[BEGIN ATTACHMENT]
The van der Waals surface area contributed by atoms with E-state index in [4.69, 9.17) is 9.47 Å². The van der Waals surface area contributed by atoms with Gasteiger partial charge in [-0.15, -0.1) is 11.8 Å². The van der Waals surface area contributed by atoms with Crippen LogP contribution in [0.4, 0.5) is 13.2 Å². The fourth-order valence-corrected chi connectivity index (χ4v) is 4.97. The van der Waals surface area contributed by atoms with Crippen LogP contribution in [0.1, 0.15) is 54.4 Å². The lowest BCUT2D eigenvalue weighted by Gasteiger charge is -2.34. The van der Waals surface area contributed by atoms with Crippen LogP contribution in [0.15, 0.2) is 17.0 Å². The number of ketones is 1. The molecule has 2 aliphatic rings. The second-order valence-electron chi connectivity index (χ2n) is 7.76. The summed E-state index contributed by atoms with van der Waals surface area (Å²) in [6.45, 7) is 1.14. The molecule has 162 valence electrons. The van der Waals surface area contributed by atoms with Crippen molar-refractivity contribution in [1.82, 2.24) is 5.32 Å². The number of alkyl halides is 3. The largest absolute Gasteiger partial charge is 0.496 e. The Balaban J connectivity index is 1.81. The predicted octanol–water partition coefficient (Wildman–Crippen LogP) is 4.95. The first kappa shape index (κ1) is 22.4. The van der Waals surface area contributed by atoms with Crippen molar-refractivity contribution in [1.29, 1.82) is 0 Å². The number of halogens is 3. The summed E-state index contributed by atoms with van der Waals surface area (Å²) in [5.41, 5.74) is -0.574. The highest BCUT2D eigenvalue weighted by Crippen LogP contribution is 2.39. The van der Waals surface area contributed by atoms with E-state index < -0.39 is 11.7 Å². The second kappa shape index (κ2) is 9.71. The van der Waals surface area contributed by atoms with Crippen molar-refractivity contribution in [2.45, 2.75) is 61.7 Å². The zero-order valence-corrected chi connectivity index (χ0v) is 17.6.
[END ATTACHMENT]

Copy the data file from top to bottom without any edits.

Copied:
The van der Waals surface area contributed by atoms with E-state index in [4.69, 9.17) is 9.47 Å². The van der Waals surface area contributed by atoms with Gasteiger partial charge in [-0.15, -0.1) is 11.8 Å². The van der Waals surface area contributed by atoms with Crippen LogP contribution in [0.4, 0.5) is 13.2 Å². The fourth-order valence-corrected chi connectivity index (χ4v) is 4.97. The van der Waals surface area contributed by atoms with Crippen LogP contribution in [0.1, 0.15) is 54.4 Å². The lowest BCUT2D eigenvalue weighted by Gasteiger charge is -2.34. The van der Waals surface area contributed by atoms with Crippen LogP contribution in [0.15, 0.2) is 17.0 Å². The number of ketones is 1. The molecule has 2 aliphatic rings. The second-order valence-electron chi connectivity index (χ2n) is 7.76. The summed E-state index contributed by atoms with van der Waals surface area (Å²) in [6.45, 7) is 1.14. The molecule has 162 valence electrons. The van der Waals surface area contributed by atoms with Crippen molar-refractivity contribution in [1.82, 2.24) is 5.32 Å². The number of alkyl halides is 3. The largest absolute Gasteiger partial charge is 0.496 e. The Balaban J connectivity index is 1.81. The predicted octanol–water partition coefficient (Wildman–Crippen LogP) is 4.95. The first kappa shape index (κ1) is 22.4. The van der Waals surface area contributed by atoms with Crippen molar-refractivity contribution in [1.29, 1.82) is 0 Å². The number of halogens is 3. The summed E-state index contributed by atoms with van der Waals surface area (Å²) in [5.41, 5.74) is -0.574. The highest BCUT2D eigenvalue weighted by Crippen LogP contribution is 2.39. The van der Waals surface area contributed by atoms with E-state index < -0.39 is 11.7 Å². The second kappa shape index (κ2) is 9.71. The van der Waals surface area contributed by atoms with Crippen molar-refractivity contribution in [2.45, 2.75) is 61.7 Å². The zero-order valence-corrected chi connectivity index (χ0v) is 17.6.